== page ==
Lack of Repeatability in Cuts

Hello There

I’m pretty new to this, but we have purchased a Thunder Bolt for making some legend plates for machine buttons and switches. I’m trying to make a jig for the legend plates to sit in while we mark them but I can’t seem to get repeated performance when trying to cut out the holes in the jig.

I’m cutting out of 5mm MDF. I’ve tried an array of speeds and powers and passes, and just when I think I have a test that repeated a few times, I’ll start my project and it won’t cut through.

I make sure the lens is clean before the project starts. Mirrors seem fine. Machine is a week old so I would hope the alignment is still fine. Does anyone have any wisdom they could bestow on me? Or is MDF that finicky from one sheet to the next?

Any help would be appreciated and thanks in advance.

That seems odd from a top-dollar laser, so something is not right.

The obvious question: does homing work correctly?

The laser head should trundle off to one corner, bump the home switches, back off, bump them again. and stop at exactly the same position every time you turn the machine on or reset the controller.

Set the manual pulse parameters for about 10 ms and 30%, put a scrap of MDF under the home position, home the machine, set the focus, and fire a manual pulse. Home / focus / pulse it half a dozen times, turn it on and off, reset the controller: all those pulses should produce exactly one pinhole in the MDF at the home position with absolutely no outliers.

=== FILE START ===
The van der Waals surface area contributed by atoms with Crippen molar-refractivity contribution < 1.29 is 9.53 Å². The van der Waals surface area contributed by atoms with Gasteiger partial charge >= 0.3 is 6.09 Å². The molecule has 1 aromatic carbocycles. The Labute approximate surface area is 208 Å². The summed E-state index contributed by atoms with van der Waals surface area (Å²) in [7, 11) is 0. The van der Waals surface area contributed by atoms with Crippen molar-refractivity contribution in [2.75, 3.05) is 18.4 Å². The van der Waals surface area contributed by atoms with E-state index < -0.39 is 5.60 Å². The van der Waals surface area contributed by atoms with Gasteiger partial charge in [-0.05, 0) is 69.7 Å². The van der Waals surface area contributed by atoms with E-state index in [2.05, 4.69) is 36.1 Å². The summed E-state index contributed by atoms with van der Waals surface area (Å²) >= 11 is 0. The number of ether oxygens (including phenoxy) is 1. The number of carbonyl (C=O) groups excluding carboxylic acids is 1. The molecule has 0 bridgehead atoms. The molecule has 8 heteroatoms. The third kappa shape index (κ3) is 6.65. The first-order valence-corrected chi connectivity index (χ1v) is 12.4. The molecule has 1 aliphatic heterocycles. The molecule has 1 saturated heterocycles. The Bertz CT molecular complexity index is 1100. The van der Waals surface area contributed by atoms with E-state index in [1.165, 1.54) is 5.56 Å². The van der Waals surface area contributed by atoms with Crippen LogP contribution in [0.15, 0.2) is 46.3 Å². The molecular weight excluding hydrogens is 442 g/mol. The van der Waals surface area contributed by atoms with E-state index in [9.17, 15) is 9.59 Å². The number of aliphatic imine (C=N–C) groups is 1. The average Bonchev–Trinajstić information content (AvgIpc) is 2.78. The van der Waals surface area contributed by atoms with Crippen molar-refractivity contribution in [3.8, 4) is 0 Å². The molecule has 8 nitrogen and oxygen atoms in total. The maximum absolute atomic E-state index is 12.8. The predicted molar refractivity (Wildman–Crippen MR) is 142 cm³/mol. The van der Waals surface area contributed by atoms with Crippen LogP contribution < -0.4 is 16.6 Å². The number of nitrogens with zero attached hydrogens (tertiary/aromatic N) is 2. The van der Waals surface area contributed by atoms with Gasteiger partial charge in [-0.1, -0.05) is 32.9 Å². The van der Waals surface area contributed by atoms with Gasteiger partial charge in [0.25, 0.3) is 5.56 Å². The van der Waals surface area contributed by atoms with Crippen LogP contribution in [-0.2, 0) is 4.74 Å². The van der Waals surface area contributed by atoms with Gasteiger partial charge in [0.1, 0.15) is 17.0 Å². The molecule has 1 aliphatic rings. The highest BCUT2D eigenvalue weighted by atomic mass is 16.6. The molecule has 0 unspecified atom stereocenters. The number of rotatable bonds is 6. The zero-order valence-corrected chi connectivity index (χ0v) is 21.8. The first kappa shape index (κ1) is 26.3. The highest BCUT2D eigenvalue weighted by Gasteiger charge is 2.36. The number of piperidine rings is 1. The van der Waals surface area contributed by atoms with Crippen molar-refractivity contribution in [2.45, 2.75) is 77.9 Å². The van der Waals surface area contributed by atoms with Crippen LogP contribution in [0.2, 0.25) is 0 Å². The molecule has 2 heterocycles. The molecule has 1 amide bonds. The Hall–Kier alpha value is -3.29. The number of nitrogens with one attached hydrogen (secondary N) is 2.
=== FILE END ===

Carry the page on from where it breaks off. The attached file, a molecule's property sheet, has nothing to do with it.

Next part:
If it’s not what happens, then take advantage of Thunder’s US support staff, because your machine is not working correctly right out of the shipping crate.

If the laser produces a single pinhole, then the problem is likely to be your technique.

Switch to Absolute Coordinates and never look back. That makes the LightBurn work area match the machine’s platform, so when you position a layout, you know exactly where it will appear.

The fixtures should be mechanically aligned to the platform so they get clamped / screwed / attached at exactly the same place every time, without having to think about it.

Put a crosshair target in each corner of your fixture so you can verify their placement:

With the fixture installed, use LightBurn’s Click to Move tool to put the beam exactly in the middle of a target. Fire a manual pulse (*) and the pinhole should be invisible in the middle of the crosshair. Do that for two diagonal targets and you know the fixture is both positioned and aligned.

If that’s the case, then you’re ready to start engraving / cutting / whatever.

I use Print and Cut with those targets so I need not worry about exact fixture location, but I’m not in production and you likely don’t want to put that much effort into location.

It’s always touching to see such innocence. :grin:

Most likely it’s in fine shape, so make up some targets and verify the alignment so you’ll know what things should look like, before the time comes when you must tinker with the mirrors.

(*) If you have a trustworthy red dot pointer, you need not do the pulsing, but you should verify the pointer alignment with a pulse every now and again.